King Fresh expecting increase in cherry volume
With fresh produce in high demand, California cherry growers are preparing for a lighter crop than is typical. So far, quality appears to be excellent with a very low percentage of spurs and doubles as early indications point toward a volume around 7 million boxes.
“We see no problems so far,” said Keith Wilson, president of King Fresh Produce, based in Dinuba, CA. The company ships early season cherries, among other high-demand commodities like pomegranates, blueberries and strawberries. “We will increase our cherry volume this year by 10 percent,” he continued, “as well as increase our organic cherry offerings.”
King Fresh has been strategically upgrading the packline and its packing process at its Dinuba facility in preparation for the upcoming season, “We’re employing more technology for faster, smoother and more efficient packing,” said Wilson. “And we’ve just completed a $1.2 million expansion, adding 15,000 square feet of regular storage that will expand our palletizing area, giving us more capacity.”
One of three early season cherry shippers between Bakersfield and Fresno, the company boasts mainly red cherry varieties, but does ship a small amount of Rainiers as well. “The early season cherry deal is interesting because there’s no supply prior to the California season,” said Wilson. “The pipeline is dry, and since California cherries are one of the earliest crops to harvest, we don’t compete head on with the tree fruit or grapes for labor.”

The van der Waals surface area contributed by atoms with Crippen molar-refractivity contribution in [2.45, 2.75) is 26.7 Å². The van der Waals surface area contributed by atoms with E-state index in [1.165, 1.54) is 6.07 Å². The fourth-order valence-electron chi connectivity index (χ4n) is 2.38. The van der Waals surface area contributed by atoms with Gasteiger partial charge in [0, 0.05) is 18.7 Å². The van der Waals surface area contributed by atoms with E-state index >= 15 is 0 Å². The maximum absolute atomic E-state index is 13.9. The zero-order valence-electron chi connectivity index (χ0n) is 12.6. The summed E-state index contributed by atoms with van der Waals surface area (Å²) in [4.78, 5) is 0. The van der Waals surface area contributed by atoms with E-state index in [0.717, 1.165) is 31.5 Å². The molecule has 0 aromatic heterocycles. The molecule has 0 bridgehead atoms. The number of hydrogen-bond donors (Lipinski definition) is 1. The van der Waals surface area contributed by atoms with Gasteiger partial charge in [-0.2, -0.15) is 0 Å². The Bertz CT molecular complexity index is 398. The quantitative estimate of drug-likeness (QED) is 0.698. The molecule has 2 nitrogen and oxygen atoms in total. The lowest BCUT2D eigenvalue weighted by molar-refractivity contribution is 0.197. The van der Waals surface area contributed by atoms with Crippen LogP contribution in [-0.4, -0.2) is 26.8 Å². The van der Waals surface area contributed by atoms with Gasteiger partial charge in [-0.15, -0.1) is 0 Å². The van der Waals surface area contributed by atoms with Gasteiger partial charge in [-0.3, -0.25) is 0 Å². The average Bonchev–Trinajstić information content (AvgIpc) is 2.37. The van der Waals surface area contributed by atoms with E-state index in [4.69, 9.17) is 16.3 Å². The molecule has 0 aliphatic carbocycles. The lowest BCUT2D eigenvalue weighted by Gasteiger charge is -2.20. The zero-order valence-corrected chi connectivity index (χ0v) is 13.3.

As far as value for the retailer, Wilson reported big success with one- and two-pound cherry clamshells but noted that King Fresh is always willing to try new packaging types to meet the needs of the individual retailer. Wilson’s opinion of the very best value though? Location.
“My take with cherries is that a lot of these early varieties are grown in the 50-mile are around where our packinghouse is located,” he said. “A lot of that fruit is being trucked out of the region to be packed, and that means a lot of miles on those cherries. Packing early-season cherries right here in Dinuba results in a significant savings in freight, and in general, packouts seem to be better with less miles on the fruit.”
With so many other tree fruits shipping in the region, Wilson said it makes more sense to pick up multiple fruits in one place, loading cherries with other stone fruits.